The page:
Bavarian sweet, or Bavarian mustard, is a type of German mustard that is often served at Oktoberfest. Oktoberfest is an annual beer and food festival that is traditionally held in Munich, the capital of Bavaria, Germany. According to Develey, Johann Conrad Develey is credited with inventing this sweet condiment in 1854.  

Although it's not the only type of mustard you'll find at Oktoberfest and similar events, it's easy to spot. This condiment is coarsely ground, which gives it a darker, multicolored appearance (via Daring Gourmet). Bavarian sweet mustard is usually sweeter, milder, and less spicy in flavor than other German mustard varieties such as Düsseldorf and Mittelscharf (via German Foods). 

This mustard is traditionally served with German Oktoberfest dishes like Leberkäse, a blend of pork and beef cuts shaped into a loaf, Käse Krainer, a thick sausage filled with cheese, and Weisswurst, sausage made from veal and pork. Of course, as World Market points out, it also goes well with pretzels. However, Bavarian sweet mustard can also be used in American cuisine. 

You can also spread Bavarian sweet mustard on savory sandwiches that contain grilled cheese, roast beef, or pastrami (via September Farm Cheese). Since it's not too spicy or intense, you can also mix this mustard with other ingredients to make a salad dressing.


According to Yummy Bazaar, in Germany, the popularity of mustard has led to the emergence of several different kinds of mustard. "Mittelscharf" refers to most German mustards which contain a medium amount of heat. Medium mustards are among the most popular mustards in Germany. Thomy, a German company, is well known for its medium mustard: This mustard is even sold in the U.S. by stores like World Market.

Mittelscharf mustards are usually made with both brown and yellow seeds. They have a little kick but the flavor is far from overly intense. The consistency of medium German mustards is typically quite smooth. According to German Foods, there are three types of mustard available in Germany: The word "senf" will indicate a type of mustard that is similar in consistency to the types of mustard found in the U.S. such as Dijon, yellow, Chinese hot, or honey. "Senfkörner" refers to a whole grain style of mustard while "senfpulver" refers to dry mustard powder. 

Mittelscharf mustards are generally senf style: If you're looking for this kind of mustard, stick to brands such as Thomy. The Löwensenf brand makes a medium-hot mustard which is commonly used for a variety of German recipes, including as a dipping sauce for various meats (via Lobels). Since it's the middle-of-the-road in terms of spice, you can mix it into various dressings or marinades for a subtle but delicious flavor.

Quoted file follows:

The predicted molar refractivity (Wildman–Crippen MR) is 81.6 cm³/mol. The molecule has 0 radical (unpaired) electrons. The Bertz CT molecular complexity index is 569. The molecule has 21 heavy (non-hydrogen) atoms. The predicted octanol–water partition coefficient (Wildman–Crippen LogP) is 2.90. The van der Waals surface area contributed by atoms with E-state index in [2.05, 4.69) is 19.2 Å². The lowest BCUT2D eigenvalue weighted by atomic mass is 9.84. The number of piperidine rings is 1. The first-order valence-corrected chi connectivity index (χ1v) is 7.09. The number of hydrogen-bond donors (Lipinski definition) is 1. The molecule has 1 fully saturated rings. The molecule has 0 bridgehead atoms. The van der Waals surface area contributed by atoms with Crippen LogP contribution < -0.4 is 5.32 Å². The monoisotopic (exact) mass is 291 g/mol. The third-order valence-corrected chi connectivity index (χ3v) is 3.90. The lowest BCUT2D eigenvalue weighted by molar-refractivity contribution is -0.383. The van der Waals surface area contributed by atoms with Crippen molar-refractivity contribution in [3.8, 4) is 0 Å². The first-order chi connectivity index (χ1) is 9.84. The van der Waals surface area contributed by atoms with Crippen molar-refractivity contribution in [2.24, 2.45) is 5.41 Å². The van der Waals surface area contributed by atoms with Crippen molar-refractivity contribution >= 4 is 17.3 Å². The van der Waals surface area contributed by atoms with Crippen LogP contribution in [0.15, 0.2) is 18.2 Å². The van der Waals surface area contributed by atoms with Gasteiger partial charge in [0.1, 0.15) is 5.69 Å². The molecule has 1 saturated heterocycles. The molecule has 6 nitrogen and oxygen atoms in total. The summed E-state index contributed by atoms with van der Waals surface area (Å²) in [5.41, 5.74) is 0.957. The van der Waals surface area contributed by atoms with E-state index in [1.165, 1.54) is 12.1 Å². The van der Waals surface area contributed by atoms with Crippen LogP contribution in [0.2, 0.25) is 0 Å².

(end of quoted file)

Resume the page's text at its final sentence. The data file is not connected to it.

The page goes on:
Düsseldorf, also known as ABB is another type of German mustard (via Taste Atlas). Like Dijon, the name Düsseldorf refers to the city where the mustard originated.  According to Cooks Info, the German city is home to the country's first mustard factory, which opened in the 18th century. As Forbes explains, Düsseldorf mustard, similar to Dijon mustard, has gained a reputation in Europe as a great-tasting condiment. 

Sweet-and-sour is the iconic variety of Düsseldorf mustard. According to Chicago Tribune, some experts specify that Düsseldorf is made from both yellow and brown mustard seeds and that it must contain a few special ingredients only found in the German city, like local unfiltered spirit vinegar and water. Traditionally, Düsseldorf mustard is especially spicy. It's spicier than Mittelscharf or Bavarian sweet mustards.

This mustard is used in many recipes in German cooking, as well as regionally in the city of Düsseldorf and surrounding areas. For Travel Advice Lovers explains that you can use this mustard to make dishes like Halve Hahn, a type of open-faced cheese sandwich with mustard. You can also mix Düsseldorf with other ingredients to prepare salads, cooked vegetables, meat dishes, and more. If you're new to this type of mustard then just remember that Düsseldorf mustard can be quite intense (via Wine4Food).


Horseradish is a plant root that contains a hot and flavorful kick and makes for a great mustard that packs a truly powerful punch. This root vegetable is said to have certain health benefits (via WebMD). According to Healthline, the burning feeling in your throat, sinuses, and nose that is caused by ingesting horseradish may act as an antibiotic. 

Typical recipes for horseradish mustard generally use brown mustard seeds (via Better Hens and Gardens). Other ingredients for horseradish mustard include vinegar (typically white distilled or apple cider vinegar), horseradish root, salt, garlic, and other spices. Sometimes, a sweetener such as cane sugar or honey is also added (via Stonewall Kitchen). Horseradish mustard is quite spicy and has a unique kick to it in terms of both flavor and heat.